11 Free Resources To Help You Learn Coding
5 September 2014, Jonathan Saipe
It seems that the whole world is talking about the need to develop coding skills as a long-term solution to the “skills gap” between the number of technology jobs and the people qualified to fill them.
In fact the UK’s Guardian published an article yesterday stating that from the start of the new term, children as young as five will be learning programming skills in the classroom.
To help you further develop your coding skills, take a look at 11 free online resources:
A feature I particularly like is that Liveweave will prompt you with HTML and CSS attributes and options when you start typing your code, helping you learn as you go. This means you have a dynamic HTML and CSS reference library and learning environment readily available.
Furthermore, if you happen to make a mistake, Liveweave will provide a visual indication that something isn’t quite correct. In my view this is a great learning resource.
Take a look at Liveweave »
I was introduced to Codecademy by an IT colleague who wanted to spend his lunch hour learning to code. So, I had a go myself and was impressed.
The level is fairly rudimentary, so it’s ideal for beginners or anyone who simply wants to get a taste of the fundamentals.
Take a look at Codecademy »
Whilst some of the content is free, you have to enrol at $29 per month to get unlimited access to all of their content.
Take a look at Code School »
The Code Player approaches things slightly different by providing, as they mention on their site, “video style walkthroughs showing cool stuff being created from scratch.” So, for example, if you want to learn how to code a 3D HTML form, or create a Matrix style rain animation, you can either view the code, or play a video walkthrough of the code being written in real-time or sped up.
Take a look at The Code Player »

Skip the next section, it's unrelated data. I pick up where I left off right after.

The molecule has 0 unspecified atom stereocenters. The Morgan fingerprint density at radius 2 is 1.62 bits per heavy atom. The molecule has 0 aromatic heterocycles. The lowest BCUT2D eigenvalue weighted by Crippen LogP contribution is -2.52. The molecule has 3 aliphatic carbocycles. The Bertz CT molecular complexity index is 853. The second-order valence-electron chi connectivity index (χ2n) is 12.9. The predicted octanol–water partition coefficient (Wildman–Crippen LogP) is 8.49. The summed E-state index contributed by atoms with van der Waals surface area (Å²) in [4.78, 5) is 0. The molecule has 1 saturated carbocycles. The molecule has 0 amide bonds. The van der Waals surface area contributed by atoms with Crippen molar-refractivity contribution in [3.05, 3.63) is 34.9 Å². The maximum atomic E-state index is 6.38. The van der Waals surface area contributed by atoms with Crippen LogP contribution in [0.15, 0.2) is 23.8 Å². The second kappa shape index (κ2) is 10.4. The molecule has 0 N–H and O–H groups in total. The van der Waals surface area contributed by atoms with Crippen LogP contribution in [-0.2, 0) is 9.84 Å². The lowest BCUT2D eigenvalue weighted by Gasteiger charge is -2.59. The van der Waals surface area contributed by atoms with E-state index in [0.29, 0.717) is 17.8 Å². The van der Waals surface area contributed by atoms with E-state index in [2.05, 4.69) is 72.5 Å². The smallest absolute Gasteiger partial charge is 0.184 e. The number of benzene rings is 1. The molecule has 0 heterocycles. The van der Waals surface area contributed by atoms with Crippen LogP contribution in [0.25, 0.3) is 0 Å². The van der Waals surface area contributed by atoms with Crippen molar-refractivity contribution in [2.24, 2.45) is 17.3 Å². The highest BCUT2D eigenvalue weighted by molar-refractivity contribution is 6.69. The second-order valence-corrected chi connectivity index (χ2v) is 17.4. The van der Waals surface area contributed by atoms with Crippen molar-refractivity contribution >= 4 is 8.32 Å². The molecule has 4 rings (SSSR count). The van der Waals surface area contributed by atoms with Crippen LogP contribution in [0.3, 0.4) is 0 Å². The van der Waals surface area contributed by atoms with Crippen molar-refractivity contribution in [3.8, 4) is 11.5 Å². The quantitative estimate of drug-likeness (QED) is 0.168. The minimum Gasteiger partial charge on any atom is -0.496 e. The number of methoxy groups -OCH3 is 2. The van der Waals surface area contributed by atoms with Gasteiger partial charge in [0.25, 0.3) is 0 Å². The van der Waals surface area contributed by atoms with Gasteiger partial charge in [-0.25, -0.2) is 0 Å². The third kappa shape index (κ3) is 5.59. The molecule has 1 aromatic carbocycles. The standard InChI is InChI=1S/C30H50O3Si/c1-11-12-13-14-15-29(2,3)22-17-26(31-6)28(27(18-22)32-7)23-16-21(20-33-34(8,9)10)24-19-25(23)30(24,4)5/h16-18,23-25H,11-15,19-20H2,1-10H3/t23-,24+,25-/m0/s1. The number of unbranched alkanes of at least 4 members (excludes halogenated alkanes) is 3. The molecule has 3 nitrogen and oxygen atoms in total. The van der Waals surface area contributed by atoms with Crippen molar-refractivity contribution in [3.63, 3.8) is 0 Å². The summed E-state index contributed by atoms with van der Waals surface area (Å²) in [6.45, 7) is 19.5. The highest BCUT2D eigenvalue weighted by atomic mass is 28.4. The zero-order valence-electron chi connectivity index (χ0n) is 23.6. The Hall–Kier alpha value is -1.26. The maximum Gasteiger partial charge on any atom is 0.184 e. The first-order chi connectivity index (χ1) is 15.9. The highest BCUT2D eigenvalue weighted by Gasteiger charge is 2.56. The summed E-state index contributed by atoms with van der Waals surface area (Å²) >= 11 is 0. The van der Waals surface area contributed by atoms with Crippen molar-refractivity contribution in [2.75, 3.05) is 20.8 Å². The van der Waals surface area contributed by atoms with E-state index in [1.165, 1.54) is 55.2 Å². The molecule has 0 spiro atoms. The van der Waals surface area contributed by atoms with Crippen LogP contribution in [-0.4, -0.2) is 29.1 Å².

Programmr targets more experienced developers by providing online examples and some exercises around a fairly large range of languages including: JAVA, C#, PHP, Ruby and JQuery. Programmr also offers content on mobile technologies to help you develop your iOS and Android app development skills.
Whilst its interface isn’t as slick as some of its counterparts, the larger range of languages makes up for this shortfall.
Take a look at Programmr »
Whether you’re a beginner or a more established developer, if you’re looking to learn about coding iOS and Mac apps, the iOS and Mac Dev Center is a must.
Apple provides a full range of content from video-based tech talks, to developer libraries, guidelines and technical notes. You can also learn the process of preparing your apps for review and release in the Apple Store.
Take a look at Apple Developer Tools »
Last year, both of my kids came home from school and introduced me to Scratch – a platform they had used in the classroom.
Scratch is great! I love it. It was created by the Lifelong Kindergarten Group at the MIT Media Lab to provide an accessible and creative way of teaching young people the logic and principles of coding. With Scratch, you can program your own interactive stories, games and animations — and share your creations with others via the MIT online community.
I found it great fun to sit down with my kids and figure out programmatic problems. Obviously, they were far better than me!
Take a look at Scratch »
Hopscotch is the only app listed here and is aimed at teaching kids the principles of coding. Its graphical programming language has been specifically designed for use on iPads, allowing the user to drag and drop elements, to catalyse learning in a simple visual environment. In this sense it is very similar to Scratch, but purely mobile based.
Given its audience, it purposely avoids script based coding, where learners would traditionally get tripped up by syntax errors or typos.
Take a look at Hopscotch »
Despite appearing a little unwieldy at first, the Mozilla Developer Network provides a comprehensive set of resources ranging from basic documentation for budding HTML coders, to information on web apps and unsurprisingly Firefox OS.
It wouldn’t be my first port of call for a newbie, but if you have a little experience behind you, then check it out.
Take a look at Mozilla Developer Network »
I’ve been visiting W3Schools since my HTML coding days back in the late 90’s. Yes I’m that old! W3Schools has been around for donkey’s years, and its popularity is due to its simplicity. If you want the ideal programmer’s reference guide, it’ll most likely have the information you want. No bells and whistles, just easy-to-find content.
In addition to the reference material, it contains lots of “try it yourself” examples combining a code playground and WYSIWYG editor to see the fruits of your labour. This resource suits all levels and definitely gets my thumbs up.
Take a look at W3Schools »
Last but not least is the Google Developers hub. Probably the most useful section is the product section containing reference material, API documentation and dev tools for its core products such as Google Maps, Chrome, Google Analytics and even Google Glass.
You may also want to check out the Google University Consortium, which contains information on their mobile, web development and programmers courses as well as discussion boards and developer tools.